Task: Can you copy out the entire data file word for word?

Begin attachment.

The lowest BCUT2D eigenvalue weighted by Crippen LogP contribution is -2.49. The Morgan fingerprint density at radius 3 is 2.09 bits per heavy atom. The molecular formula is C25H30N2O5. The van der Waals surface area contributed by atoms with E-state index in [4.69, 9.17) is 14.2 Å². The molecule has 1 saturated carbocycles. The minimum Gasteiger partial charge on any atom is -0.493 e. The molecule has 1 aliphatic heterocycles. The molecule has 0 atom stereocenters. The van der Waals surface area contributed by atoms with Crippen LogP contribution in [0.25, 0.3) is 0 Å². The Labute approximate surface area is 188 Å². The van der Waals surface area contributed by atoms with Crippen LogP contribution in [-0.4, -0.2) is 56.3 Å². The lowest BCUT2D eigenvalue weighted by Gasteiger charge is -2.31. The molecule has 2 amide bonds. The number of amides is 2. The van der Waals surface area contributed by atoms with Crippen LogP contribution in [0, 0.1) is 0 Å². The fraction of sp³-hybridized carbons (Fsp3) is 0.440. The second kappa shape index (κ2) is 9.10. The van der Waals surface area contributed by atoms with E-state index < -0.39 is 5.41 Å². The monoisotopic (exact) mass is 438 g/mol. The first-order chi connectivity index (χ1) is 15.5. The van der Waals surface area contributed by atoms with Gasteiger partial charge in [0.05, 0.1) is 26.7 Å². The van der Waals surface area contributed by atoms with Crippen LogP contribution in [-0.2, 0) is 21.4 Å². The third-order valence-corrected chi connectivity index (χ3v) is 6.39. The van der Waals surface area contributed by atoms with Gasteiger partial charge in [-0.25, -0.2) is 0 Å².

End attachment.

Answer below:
The lowest BCUT2D eigenvalue weighted by Crippen LogP contribution is -2.49. The Morgan fingerprint density at radius 3 is 2.09 bits per heavy atom. The molecular formula is C25H30N2O5. The van der Waals surface area contributed by atoms with E-state index in [4.69, 9.17) is 14.2 Å². The molecule has 1 saturated carbocycles. The minimum Gasteiger partial charge on any atom is -0.493 e. The molecule has 1 aliphatic heterocycles. The molecule has 0 atom stereocenters. The van der Waals surface area contributed by atoms with Crippen LogP contribution in [0.25, 0.3) is 0 Å². The Labute approximate surface area is 188 Å². The van der Waals surface area contributed by atoms with Crippen LogP contribution in [-0.4, -0.2) is 56.3 Å². The lowest BCUT2D eigenvalue weighted by Gasteiger charge is -2.31. The molecule has 2 amide bonds. The number of amides is 2. The van der Waals surface area contributed by atoms with Crippen LogP contribution in [0, 0.1) is 0 Å². The fraction of sp³-hybridized carbons (Fsp3) is 0.440. The second kappa shape index (κ2) is 9.10. The van der Waals surface area contributed by atoms with E-state index < -0.39 is 5.41 Å². The monoisotopic (exact) mass is 438 g/mol. The first-order chi connectivity index (χ1) is 15.5. The van der Waals surface area contributed by atoms with Gasteiger partial charge in [0.05, 0.1) is 26.7 Å². The van der Waals surface area contributed by atoms with Crippen LogP contribution in [-0.2, 0) is 21.4 Å². The third-order valence-corrected chi connectivity index (χ3v) is 6.39. The van der Waals surface area contributed by atoms with Gasteiger partial charge in [-0.25, -0.2) is 0 Å².